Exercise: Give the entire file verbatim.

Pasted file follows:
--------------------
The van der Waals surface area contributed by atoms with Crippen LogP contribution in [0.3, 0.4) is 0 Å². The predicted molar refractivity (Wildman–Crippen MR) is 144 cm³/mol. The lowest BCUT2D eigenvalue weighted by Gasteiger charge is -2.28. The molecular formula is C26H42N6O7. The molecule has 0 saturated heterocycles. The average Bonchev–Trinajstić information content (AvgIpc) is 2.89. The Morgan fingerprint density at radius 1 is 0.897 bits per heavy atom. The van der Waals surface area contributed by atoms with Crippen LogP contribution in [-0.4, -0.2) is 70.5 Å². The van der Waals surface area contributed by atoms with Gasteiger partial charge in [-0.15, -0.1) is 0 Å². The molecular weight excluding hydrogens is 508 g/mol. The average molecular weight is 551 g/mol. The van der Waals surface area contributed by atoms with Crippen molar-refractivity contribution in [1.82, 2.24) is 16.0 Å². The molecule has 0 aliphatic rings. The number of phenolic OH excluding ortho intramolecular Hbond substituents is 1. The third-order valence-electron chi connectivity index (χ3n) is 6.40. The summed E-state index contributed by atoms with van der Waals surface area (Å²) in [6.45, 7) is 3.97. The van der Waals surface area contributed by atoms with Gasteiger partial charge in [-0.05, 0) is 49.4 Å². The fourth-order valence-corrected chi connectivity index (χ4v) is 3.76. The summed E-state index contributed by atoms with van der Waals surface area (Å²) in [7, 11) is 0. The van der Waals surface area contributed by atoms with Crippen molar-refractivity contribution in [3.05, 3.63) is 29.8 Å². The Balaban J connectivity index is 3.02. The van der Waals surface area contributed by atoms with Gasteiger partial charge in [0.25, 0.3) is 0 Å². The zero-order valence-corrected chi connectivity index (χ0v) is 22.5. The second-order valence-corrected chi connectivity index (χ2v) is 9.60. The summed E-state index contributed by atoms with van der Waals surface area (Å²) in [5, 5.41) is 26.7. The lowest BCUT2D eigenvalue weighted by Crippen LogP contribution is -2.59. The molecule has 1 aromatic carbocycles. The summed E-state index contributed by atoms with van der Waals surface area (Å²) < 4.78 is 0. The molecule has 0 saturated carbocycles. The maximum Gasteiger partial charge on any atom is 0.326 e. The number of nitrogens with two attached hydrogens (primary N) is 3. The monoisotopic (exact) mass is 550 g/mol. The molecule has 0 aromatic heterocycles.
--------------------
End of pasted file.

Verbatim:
The van der Waals surface area contributed by atoms with Crippen LogP contribution in [0.3, 0.4) is 0 Å². The predicted molar refractivity (Wildman–Crippen MR) is 144 cm³/mol. The lowest BCUT2D eigenvalue weighted by Gasteiger charge is -2.28. The molecular formula is C26H42N6O7. The molecule has 0 saturated heterocycles. The average Bonchev–Trinajstić information content (AvgIpc) is 2.89. The Morgan fingerprint density at radius 1 is 0.897 bits per heavy atom. The van der Waals surface area contributed by atoms with Crippen LogP contribution in [-0.4, -0.2) is 70.5 Å². The van der Waals surface area contributed by atoms with Gasteiger partial charge in [-0.15, -0.1) is 0 Å². The molecular weight excluding hydrogens is 508 g/mol. The average molecular weight is 551 g/mol. The van der Waals surface area contributed by atoms with Crippen molar-refractivity contribution in [1.82, 2.24) is 16.0 Å². The molecule has 0 aliphatic rings. The number of phenolic OH excluding ortho intramolecular Hbond substituents is 1. The third-order valence-electron chi connectivity index (χ3n) is 6.40. The summed E-state index contributed by atoms with van der Waals surface area (Å²) in [6.45, 7) is 3.97. The van der Waals surface area contributed by atoms with Gasteiger partial charge in [-0.05, 0) is 49.4 Å². The fourth-order valence-corrected chi connectivity index (χ4v) is 3.76. The summed E-state index contributed by atoms with van der Waals surface area (Å²) in [7, 11) is 0. The van der Waals surface area contributed by atoms with Crippen molar-refractivity contribution in [3.05, 3.63) is 29.8 Å². The Balaban J connectivity index is 3.02. The van der Waals surface area contributed by atoms with Gasteiger partial charge in [0.25, 0.3) is 0 Å². The zero-order valence-corrected chi connectivity index (χ0v) is 22.5. The second-order valence-corrected chi connectivity index (χ2v) is 9.60. The summed E-state index contributed by atoms with van der Waals surface area (Å²) in [5, 5.41) is 26.7. The lowest BCUT2D eigenvalue weighted by Crippen LogP contribution is -2.59. The molecule has 1 aromatic carbocycles. The summed E-state index contributed by atoms with van der Waals surface area (Å²) < 4.78 is 0. The molecule has 0 saturated carbocycles. The maximum Gasteiger partial charge on any atom is 0.326 e. The number of nitrogens with two attached hydrogens (primary N) is 3. The monoisotopic (exact) mass is 550 g/mol. The molecule has 0 aromatic heterocycles.